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Who can forget the Rococo classic painting by Jean-Honore Fragonard of the same name? Well, clearly not Francisco de Goya who took inspiration from that 1767 artwork.
The mediums were, of course, very different, with this drawing making use of layers of simple wash with ink then added over the top within the artist's sketchbook. Many had taken the content of Fragonard's work and appreciated how he captured these scenes of fun and happiness when otherwise these rich individuals would be depicted in much more conservative, formal scenes. It was as if their real lives did not exist, until artists such as this came along and captured these situations.
This drawing captures two elegantly dressed friends playing in a large garden, as the lady swings forwards and backwards, seemingly without a care in the world. In the background there are much fainter figures who help to complete the scene. The simple swing appears to have been constructed from rope attached to two tree branches. There is a number given to this drawing, probably added by Goya at the time of completion in order to produce a record of his different drawings, though his son later created his own numbering system in order to try to sell some of these artworks separately.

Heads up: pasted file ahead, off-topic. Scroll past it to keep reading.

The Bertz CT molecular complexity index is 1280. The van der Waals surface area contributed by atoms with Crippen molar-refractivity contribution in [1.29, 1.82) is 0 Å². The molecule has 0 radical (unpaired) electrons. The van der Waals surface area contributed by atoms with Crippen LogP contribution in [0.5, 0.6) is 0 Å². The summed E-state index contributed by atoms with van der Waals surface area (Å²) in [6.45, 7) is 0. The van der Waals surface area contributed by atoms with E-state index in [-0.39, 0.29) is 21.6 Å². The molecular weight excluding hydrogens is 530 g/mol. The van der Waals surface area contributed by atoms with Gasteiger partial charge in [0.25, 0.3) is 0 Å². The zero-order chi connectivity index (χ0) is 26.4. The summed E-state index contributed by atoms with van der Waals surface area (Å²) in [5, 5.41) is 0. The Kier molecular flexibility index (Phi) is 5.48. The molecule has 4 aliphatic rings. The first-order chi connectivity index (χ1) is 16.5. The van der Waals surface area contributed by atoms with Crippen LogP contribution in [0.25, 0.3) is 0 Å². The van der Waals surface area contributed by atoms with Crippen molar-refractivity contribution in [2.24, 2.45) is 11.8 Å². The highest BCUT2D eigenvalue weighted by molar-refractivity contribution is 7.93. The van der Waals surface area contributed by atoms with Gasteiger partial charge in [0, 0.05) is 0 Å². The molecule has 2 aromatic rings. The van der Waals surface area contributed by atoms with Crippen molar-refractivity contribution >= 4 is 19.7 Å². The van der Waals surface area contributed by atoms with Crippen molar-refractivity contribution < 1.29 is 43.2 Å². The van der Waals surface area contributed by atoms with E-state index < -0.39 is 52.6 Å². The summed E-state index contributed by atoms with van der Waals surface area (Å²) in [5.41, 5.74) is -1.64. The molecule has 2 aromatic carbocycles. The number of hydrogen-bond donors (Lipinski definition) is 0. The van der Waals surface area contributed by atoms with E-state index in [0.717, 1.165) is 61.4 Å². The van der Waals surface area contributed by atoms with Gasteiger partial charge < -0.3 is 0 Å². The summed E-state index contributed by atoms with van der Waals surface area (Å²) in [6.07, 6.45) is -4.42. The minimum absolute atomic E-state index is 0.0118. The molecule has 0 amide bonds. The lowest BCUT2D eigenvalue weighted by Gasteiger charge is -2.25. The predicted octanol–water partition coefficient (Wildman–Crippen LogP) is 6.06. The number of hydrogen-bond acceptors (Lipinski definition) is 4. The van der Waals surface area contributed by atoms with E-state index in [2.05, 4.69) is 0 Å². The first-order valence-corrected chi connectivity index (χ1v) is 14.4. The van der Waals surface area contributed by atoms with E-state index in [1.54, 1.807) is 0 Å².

Goya produced several tapestry designs for commissioned artworks around this time that may have called on his work with this series of drawings. The relative simplicity of them suggests that they may well have been study sketches for later artworks rather than purely for pleasure or self-expression.